The panel recommends that in the presence of these genetic variations, targeted cancer therapeutics should be used in second-line therapy in preference to nonspecific chemotherapeutics. However, the latter should continue to be used if none of the above-mentioned alterations can be detected.


For first-line therapy, the experts evaluated in particular the results of the clinical phase III of the so-called TOPAZ-1 study. In this trial, the addition of an immunotherapeutic agent known as durvalumab (a monoclonal antibody that acts as a checkpoint inhibitor) to standard first-line therapy (cisplatin + gemcitabine) was evaluated. This form of therapy is now recommended for those affected individuals whose physical condition and well-being are good (ECOG 0 -1) and who have no known intolerance to immunotherapeutic agents such as the anti-PD-L1 antibody. Additional recommendations for first-line therapy include administration of durvalumab as a maintenance treatment when prior stabilization has been achieved with combination therapy (cisplatin + gemcitabine + durvalumab).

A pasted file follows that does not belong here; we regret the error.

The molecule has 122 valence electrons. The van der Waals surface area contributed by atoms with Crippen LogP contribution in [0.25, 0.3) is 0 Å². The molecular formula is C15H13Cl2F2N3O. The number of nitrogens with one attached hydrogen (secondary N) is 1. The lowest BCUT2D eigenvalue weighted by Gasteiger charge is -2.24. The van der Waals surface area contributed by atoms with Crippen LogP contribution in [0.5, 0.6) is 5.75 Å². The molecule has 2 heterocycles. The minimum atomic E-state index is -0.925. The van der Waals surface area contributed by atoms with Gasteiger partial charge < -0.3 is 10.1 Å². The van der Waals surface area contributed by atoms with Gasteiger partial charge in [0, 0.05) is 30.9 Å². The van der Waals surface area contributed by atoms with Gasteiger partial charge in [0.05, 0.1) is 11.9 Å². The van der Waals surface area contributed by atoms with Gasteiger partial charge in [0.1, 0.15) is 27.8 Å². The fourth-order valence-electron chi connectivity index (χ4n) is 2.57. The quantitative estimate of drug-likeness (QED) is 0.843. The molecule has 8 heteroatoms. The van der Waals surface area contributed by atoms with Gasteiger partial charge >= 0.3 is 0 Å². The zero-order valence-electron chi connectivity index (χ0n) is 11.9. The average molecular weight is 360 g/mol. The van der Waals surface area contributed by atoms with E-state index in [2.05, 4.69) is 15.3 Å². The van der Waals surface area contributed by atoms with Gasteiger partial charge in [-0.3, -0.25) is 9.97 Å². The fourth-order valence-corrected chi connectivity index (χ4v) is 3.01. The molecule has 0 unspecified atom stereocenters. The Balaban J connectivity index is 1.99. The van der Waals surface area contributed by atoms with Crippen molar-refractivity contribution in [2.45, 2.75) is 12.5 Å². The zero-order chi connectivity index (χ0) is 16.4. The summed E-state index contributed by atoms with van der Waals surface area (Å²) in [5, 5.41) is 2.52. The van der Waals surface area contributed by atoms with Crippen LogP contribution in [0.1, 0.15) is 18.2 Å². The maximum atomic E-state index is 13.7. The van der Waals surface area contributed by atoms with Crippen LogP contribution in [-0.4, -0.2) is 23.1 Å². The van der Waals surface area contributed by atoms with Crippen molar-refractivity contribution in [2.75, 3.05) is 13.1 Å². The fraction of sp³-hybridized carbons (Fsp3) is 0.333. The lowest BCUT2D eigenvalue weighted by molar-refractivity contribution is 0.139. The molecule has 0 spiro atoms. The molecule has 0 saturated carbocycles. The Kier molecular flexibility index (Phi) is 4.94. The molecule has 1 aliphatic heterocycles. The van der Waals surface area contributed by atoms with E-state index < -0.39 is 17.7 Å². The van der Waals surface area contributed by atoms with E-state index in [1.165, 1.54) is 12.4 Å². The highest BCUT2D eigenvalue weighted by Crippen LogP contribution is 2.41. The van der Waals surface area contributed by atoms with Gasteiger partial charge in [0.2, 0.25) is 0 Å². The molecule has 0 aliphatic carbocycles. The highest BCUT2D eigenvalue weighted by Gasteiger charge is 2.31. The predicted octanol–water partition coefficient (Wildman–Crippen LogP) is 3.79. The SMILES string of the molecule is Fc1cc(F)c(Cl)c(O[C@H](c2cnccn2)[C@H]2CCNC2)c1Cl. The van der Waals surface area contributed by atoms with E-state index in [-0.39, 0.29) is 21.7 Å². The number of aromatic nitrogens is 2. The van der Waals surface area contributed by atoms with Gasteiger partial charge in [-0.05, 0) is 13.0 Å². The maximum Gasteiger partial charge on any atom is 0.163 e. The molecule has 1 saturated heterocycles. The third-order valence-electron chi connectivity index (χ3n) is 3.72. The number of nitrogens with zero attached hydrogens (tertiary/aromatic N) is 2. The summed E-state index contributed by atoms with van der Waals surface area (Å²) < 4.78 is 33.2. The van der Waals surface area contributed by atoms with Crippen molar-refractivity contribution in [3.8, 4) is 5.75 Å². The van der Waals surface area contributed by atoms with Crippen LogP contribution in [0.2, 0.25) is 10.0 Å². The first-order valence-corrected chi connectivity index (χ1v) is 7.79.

"We believe," Dr. Taghizadeh, PhD, MSc sums up the joint deliberation with his colleagues, "that targeted therapies already offer great opportunities in the field of oncology and their potential will continue to grow in the future. We are pleased that there are already proven successful therapies of this type for biliary tract cancer and that there is a willingness in clinics to perform the necessary genetic analyses." The consensus paper on the treatment of advanced or metastatic biliary tract carcinoma, which has now been published in Frontiers in Oncology, was compiled with the involvement of experts from the main treatment centers in Austria, including KL Krems, the Medical Universities of Vienna, Innsbruck, Graz, Klagenfurt Hospital, Landesklinikum Wiener Neustadt, Klinik Favoriten, the Ordensklinikum Linz, Paracelsus Medical University, Hospital Feldkirchen and St. Vincent Hospital Zams.

Original publication: